“Sometimes, a child’s need for connection may feel intrusive to parents who want to have some time for themselves. However, a parent may first need to give time to a young child before she is able to find time for her own needs.” – Parenting form the Inside Out
Sometimes it isn’t easy to sit sown and actually play with him or include him in my work. I’m tired or, honestly, just in the middle of a good book and want some reading time. I could (and have) just sit on the couch and let him (theoretically) play, but I’ve found he gets bored quickly and tends to beg for me to read him stories. And that just frustrates us both!
An easy way for me to grab 20 minutes of reading time is to put myself in the middle of a fun place ( his room or outside), put away the screens, and just be there with him while I read. I’m always surprised at how well he plays in his room if I’m just sitting in there with him while he plays. He’ll find some toys, bring them to me every now and then for inspection or interaction and then he’ll play on his own for a while longer.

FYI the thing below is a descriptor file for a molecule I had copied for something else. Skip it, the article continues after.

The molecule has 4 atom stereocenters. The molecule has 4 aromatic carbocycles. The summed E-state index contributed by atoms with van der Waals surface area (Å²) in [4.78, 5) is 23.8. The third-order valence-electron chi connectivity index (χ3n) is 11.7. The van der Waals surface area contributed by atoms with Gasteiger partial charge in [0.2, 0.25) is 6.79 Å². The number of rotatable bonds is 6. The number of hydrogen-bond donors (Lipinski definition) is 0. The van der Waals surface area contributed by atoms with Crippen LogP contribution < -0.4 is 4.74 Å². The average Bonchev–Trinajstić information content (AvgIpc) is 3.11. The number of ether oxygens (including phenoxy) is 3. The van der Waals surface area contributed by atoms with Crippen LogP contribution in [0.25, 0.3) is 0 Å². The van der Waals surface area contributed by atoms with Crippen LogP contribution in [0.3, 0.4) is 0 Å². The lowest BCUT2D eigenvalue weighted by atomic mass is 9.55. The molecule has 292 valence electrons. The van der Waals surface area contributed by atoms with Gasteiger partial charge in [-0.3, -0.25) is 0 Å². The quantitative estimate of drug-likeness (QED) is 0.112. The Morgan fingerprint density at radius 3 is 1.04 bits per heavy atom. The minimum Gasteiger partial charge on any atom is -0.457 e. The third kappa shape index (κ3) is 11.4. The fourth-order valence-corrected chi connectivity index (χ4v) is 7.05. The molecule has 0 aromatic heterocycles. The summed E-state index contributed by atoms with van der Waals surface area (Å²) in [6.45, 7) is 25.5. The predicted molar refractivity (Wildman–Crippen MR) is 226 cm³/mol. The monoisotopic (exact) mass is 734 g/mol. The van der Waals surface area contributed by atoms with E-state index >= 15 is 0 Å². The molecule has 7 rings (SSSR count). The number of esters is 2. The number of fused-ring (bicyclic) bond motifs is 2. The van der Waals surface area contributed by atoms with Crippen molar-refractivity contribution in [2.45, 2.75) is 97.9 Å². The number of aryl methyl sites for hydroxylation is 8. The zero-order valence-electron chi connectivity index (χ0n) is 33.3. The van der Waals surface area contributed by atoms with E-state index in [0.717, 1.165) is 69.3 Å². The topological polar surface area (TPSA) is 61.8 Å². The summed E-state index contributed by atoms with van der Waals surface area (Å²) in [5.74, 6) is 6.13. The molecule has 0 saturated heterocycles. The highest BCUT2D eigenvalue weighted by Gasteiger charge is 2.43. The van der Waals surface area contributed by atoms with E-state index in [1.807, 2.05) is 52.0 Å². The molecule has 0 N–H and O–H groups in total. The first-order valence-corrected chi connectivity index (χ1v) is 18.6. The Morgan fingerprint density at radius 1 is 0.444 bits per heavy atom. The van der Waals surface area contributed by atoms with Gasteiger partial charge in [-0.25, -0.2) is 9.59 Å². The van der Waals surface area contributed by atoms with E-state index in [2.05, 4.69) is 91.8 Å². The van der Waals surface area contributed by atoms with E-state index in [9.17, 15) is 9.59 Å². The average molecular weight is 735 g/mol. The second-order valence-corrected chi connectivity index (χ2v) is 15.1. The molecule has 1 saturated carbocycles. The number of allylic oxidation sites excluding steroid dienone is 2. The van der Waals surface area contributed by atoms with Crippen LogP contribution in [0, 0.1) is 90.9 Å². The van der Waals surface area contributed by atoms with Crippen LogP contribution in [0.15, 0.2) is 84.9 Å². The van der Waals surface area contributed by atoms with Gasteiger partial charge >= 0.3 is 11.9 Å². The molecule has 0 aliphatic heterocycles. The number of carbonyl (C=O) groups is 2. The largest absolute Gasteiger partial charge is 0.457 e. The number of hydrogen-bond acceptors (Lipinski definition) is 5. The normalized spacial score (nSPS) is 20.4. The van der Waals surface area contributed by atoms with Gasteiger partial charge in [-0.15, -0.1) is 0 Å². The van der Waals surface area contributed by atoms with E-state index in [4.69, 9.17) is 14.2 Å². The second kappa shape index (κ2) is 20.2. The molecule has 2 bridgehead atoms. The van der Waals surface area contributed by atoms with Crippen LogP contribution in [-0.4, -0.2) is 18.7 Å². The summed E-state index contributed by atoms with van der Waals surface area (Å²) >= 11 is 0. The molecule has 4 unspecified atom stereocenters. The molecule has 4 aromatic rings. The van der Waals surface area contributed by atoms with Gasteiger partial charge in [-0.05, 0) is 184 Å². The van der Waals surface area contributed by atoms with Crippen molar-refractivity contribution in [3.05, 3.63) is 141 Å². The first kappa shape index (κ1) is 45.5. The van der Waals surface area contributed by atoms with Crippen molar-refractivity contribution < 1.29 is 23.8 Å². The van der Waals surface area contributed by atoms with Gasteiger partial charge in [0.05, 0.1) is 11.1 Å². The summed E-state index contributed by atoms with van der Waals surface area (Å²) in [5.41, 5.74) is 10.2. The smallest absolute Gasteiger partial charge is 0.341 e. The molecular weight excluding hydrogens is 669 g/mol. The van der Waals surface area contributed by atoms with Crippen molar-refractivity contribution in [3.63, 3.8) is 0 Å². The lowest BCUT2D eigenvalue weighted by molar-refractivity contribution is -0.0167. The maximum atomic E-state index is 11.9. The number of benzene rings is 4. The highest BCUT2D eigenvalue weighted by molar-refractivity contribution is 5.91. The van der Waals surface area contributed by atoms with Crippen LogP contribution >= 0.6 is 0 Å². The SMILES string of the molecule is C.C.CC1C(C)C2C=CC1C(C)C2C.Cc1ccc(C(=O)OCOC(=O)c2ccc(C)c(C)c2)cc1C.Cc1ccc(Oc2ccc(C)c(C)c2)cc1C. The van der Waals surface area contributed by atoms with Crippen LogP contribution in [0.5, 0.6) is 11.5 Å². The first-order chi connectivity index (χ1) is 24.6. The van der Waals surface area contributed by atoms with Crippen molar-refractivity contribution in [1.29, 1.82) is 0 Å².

Another strategy is to fold the laundry on our big bed. He’ll easily turn it into a jungle gym to climb around and we chat while I fold. Other times I’ll sit in the hallway between two areas and he races back and forth playing around. Sometimes I’ll just sit on the floor.
Just making myself a little more available for interaction (even if I’m still reading or doing something else) fuels his ability to play alone and feeds connection.
He plays better when I share his space and open myself up to interruptions. I try not to put him on hold and instead try to keep the line free for when he needs it. I avoid saying “Just a minute” for that chosen period of time.